David Rand’s day revolves around the sun. 

The warm rays heat his water, tell him the time and help his flowers grow. 

Rand, who resides in Lewiston, can tell where and when the sun will rise and set and how much daylight is gained or lost from month to month.

The 85-year-old retired civil engineer makes sundials that tell time by the position of the sun. 

“It’s easy,” Rand said. “You take a circle and divide it into 24 parts. Throw away half of it. Angle the thing for latitude and make an adjustment for longitude. That’s it.”

A couple of Rand’s sundials are made from a practical standpoint, but others are not. 


Rand grew tired of an old iron tractor wheel that decorated his yard.

“It leaned against the tree for 15 years, another 10 against the house and then against the garage,” he said. “I had that wheel leaning everywhere. So I decided to make a sundial out of it.

“The tractor wheel sundial is only good for half the year,” he added.  

Another one of his sundials hardly gets seen, but serves a purpose. 

“I needed a cover for my well and decided now is my big chance,” he said.

Rand has made a total of seven sundials. One is portable and was loaned to the Auburn Land Lab, where science teacher Jim Chandler used it as a teaching tool. One is made from a 65-pound piece of culvert pipe and another just gets in the way. 


“The sundial in the middle of the garden is a nuisance, but it’s the only place I had to put it,” he said.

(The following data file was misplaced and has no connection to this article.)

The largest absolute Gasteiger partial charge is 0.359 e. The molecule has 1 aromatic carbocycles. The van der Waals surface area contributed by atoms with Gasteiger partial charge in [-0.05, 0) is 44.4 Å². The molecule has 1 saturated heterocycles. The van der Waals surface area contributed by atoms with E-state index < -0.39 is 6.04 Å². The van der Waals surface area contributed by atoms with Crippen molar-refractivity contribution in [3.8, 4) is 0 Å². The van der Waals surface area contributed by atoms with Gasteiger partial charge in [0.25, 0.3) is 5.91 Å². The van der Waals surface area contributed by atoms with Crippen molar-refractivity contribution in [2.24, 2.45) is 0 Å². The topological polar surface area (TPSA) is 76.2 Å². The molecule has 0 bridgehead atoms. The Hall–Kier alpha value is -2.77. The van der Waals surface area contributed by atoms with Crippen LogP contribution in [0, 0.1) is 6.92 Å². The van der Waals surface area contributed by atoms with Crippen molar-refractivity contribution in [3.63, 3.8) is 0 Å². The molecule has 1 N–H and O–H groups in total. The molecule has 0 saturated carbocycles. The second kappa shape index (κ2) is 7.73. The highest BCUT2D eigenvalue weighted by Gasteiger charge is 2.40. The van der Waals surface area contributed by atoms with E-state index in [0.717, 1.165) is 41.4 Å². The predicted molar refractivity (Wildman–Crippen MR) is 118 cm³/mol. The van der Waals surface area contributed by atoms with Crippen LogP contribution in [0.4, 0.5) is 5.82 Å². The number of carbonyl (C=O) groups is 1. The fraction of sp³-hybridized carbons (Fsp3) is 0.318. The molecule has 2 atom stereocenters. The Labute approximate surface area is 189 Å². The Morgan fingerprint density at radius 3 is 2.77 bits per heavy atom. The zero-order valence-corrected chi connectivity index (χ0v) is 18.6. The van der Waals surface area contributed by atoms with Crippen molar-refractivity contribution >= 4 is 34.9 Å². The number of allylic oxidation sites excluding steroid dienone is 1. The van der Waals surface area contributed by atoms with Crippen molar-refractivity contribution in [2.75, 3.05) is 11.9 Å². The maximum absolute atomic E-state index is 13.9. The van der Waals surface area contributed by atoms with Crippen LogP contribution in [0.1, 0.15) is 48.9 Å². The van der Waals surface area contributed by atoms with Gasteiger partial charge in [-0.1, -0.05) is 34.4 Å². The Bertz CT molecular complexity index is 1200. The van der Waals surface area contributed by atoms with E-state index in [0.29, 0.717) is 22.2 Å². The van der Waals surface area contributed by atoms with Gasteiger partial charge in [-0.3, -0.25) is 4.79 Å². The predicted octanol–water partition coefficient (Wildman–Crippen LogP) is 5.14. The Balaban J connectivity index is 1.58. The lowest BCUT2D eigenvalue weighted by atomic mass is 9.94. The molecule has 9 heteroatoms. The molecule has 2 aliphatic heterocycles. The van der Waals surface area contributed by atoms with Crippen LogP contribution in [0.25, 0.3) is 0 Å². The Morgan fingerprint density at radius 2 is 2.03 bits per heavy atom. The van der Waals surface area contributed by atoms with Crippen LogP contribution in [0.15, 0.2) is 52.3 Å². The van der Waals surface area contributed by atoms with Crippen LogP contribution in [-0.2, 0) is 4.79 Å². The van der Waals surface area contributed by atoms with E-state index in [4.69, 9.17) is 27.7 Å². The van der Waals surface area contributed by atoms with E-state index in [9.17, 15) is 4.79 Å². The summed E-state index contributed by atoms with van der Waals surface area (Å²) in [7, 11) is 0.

Rand is running out of space to put his creations. He built his first sundial in 1969 and the pine trees that surround his summer camp in Auburn have grown taller since then, blocking the sun.

“I don’t plan to make any more, because I don’t have any place to put them,” he said.

Rand spends summers in Auburn and winters in Lewiston. He makes the sundials during the colder months.

They take time to make, said Rand, who runs into problems every now and then.

“I went over my calculations 10 times,” Rand said about making one of his sundials. “I would set it at night and it would be wrong by the next morning,” he said. “I would set it in the morning and it would be wrong later that night.”


The devil is in the details — Rand’s measurement should have been 45.7 millimeters — not 47.5 millimeters. 

Rand placed the culvert into the oven so he could change the diameter and his problem was solved. 

All seven of Rand’s sundials have a few things in common. They all point to Polaris, commonly known as the North Star, and are angled for 44 degrees, the latitude of Auburn, which is almost halfway between the Equator (0 degrees) and the North Pole (90 degrees). Each sundial is accurate to within two minutes. 

By using his sundials, Rand can tell where the sun will rise and set by month. He calculates the increase and decrease in hours of daylight by season as well.

“It’s amazing what you can learn from these critters,” Rand said. “They look big and clumsy, but they are actually precision instruments.” 

Rand made one other instrument — a solar panel to heat his hot water.

“I made that following the energy crisis in 1973,” he said. “The whole world laughed at me. Now they’re on to me.

“I keep busy here,” Rand said. “By the time I check all my sundials, the solar panel and my flowers, it’s time to come in and take a nap.”

Only subscribers are eligible to post comments. Please subscribe or login first for digital access. Here’s why.

Use the form below to reset your password. When you've submitted your account email, we will send an email with a reset code.